MAX Update No. 57: The Avion Goes 100+ MPG from Canada to Mexico

| 9/3/2010 12:31:52 PM

Tags: MAX, Avion, 100 mpg, fuel economy, gas mileage, border to border, Jack McCornack,

MU57Craig Henderson is my hero. He was an automotive technology student at Western Washington University when he and his friend, Bill Green, designed and built the Avion. Other than paint and graphics, it doesn't look much different than it did in 1986, when it first broke 100 mpg on the highway.

Well heck, who cared back then? We had plenty of gasoline in the pipeline and gas was a cheap as firewood. The Guinness folks gave them a world record (103 mpg) and they considered building a kit, but in those consumptuous times, nobody wanted an eco-freako-dorkmobile no matter how cool it looked. So Craig put the Avion under a tarp for 20 years and founded Bullfrog Boats to hone his fabrication skills.

Fast forward to today. Energy is an issue again and the Avion is no longer ahead of its time, it's right on schedule. Craig built another Avion with a modern engine, from a diesel Smart Car, and made a set of molds so he can crank out more car bodies if the world calls for Avions — and how better to get the world calling than another long distance record attempt; from Canada to Mexico on one tank of fuel. He found a sponsor to pick up the travel tab, and so the Avion Economy in Motion Border to Border Goodyear Assurance Fuel Max Challenge was born (sponsored by Goodyear, in the name of its Assurance Fuel Max tires.

Craig set out from the Canadian border crossing at Blaine, Washington, on Sunday morning, August 29, and reached the California/Mexico border on Wednesday, September 1. He was accompanied by an SUV containing an engineer to handle the fuel, and a publicist to handle the press.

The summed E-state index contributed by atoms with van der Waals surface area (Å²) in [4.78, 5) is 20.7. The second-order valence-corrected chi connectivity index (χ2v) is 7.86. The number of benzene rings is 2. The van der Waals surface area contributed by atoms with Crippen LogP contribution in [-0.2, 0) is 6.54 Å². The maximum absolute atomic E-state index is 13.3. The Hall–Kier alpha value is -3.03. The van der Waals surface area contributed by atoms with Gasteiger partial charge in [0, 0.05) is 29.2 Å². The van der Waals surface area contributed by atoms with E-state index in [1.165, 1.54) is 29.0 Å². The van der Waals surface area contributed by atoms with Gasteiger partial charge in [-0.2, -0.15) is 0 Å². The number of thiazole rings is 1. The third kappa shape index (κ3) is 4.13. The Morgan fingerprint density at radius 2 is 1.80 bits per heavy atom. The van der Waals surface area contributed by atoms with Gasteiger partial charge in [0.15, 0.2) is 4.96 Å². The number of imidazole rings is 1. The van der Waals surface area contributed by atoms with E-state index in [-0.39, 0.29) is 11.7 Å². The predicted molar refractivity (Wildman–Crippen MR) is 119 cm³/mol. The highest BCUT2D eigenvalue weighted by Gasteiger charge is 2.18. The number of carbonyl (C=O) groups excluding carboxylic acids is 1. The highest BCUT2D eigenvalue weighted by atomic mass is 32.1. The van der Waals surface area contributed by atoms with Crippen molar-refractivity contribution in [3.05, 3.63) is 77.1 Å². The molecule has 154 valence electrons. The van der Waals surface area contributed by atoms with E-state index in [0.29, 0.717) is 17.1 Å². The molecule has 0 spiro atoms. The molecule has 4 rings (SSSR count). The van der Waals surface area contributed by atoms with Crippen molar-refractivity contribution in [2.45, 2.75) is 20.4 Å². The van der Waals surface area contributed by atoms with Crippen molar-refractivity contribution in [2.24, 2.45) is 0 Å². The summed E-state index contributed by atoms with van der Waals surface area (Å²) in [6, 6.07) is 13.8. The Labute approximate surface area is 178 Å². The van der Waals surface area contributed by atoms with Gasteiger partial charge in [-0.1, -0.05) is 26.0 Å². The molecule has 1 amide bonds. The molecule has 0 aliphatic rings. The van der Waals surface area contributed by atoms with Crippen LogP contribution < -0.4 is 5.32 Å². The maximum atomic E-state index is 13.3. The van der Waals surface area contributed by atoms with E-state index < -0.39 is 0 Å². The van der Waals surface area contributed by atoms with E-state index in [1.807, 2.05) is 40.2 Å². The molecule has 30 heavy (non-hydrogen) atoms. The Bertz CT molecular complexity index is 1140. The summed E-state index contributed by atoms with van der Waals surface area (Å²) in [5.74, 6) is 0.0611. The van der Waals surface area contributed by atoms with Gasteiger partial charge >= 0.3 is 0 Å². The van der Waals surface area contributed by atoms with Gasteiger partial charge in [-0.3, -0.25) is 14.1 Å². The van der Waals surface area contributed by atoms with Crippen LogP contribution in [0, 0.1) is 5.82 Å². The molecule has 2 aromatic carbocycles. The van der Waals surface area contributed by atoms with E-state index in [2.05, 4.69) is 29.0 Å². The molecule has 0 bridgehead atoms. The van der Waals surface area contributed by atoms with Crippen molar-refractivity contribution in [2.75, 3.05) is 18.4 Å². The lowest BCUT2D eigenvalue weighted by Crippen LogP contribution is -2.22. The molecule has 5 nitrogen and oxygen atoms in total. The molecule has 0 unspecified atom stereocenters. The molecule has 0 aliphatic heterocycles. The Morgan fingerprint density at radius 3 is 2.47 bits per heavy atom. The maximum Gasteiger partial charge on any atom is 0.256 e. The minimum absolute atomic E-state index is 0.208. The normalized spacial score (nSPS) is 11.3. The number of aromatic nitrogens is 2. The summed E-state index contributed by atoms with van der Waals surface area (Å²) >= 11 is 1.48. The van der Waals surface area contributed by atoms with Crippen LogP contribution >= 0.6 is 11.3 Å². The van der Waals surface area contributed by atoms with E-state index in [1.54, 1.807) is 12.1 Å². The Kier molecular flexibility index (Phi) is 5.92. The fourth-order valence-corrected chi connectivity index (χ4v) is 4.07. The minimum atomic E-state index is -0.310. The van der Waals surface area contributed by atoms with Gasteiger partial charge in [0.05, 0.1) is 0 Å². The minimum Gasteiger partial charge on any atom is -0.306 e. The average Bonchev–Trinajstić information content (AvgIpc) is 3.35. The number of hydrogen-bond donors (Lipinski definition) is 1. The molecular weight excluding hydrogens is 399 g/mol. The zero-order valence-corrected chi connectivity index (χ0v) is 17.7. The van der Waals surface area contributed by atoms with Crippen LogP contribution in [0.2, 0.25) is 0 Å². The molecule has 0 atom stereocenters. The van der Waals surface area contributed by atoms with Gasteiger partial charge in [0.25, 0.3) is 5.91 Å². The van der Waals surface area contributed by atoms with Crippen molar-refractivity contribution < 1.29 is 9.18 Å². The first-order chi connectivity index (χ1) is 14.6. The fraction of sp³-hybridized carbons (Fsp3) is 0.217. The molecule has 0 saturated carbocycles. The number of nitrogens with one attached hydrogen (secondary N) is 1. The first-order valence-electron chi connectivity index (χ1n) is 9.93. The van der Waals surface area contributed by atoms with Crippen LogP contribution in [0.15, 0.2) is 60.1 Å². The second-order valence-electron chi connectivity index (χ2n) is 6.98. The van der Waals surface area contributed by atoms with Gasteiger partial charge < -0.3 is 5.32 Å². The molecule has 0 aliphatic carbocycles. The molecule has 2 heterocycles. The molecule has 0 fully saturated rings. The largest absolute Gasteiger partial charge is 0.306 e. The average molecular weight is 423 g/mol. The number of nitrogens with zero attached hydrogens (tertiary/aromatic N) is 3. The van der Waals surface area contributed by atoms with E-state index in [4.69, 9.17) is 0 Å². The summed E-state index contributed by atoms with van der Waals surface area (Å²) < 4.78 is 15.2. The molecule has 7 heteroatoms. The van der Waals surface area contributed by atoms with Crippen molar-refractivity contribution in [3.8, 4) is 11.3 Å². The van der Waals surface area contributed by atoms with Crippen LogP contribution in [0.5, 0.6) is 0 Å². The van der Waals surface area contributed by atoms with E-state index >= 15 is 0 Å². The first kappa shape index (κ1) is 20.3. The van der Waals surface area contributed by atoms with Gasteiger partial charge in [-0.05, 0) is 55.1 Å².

For MOTHER EARTH NEWS this is a major story, right? Well worth sending Ace Reporter, Yours Truly, to the front lines, right? We were geared up to follow the Avion, me and MAX, the full 1,400 miles from start to finish ... until a month ago when we were asked not to go.

That may seem an odd decision. None of the other press reps were interested enough to track them from initial fueling to final measurement of the dregs, and you'd think they'd want somebody around to say “I was there and yes they did it.” To avoid speculation, I asked the publicist for an explanation I could quote, and here it is:

Craig Vetter
1/4/2011 11:10:43 PM

I'd love to see the Avion attend one of my fuel economy challenges this summer. I am pretty sure that it will be easier to streamline a car and this one looks pretty good. We run at 70 mph, into a 30 mph headwind that usually builds up pretty strong heading north on highway 101 between King City and Salinas, California in the evenings of summer. In these conditions, nobody has approached 100 mpg. Interested?

9/6/2010 11:41:33 PM

Found my own answer for the drag coefficient: .27 as stated on their website. Nice.

9/6/2010 11:20:09 PM

Just a question (thought) here: To make the MAX car more aerodynamic, wouldn't a kit-car body be more suitable? I've read in recent articles (which are great by the way; keep them up) that the body shape doesn't lend itself to improving the gas mileage. Based on the look of the Avion, it seems like aerodynamics were a major consideration. Also, for curiousity sake, does anyone know what the Avion has for a drag coefficient (Cd). Thanks.

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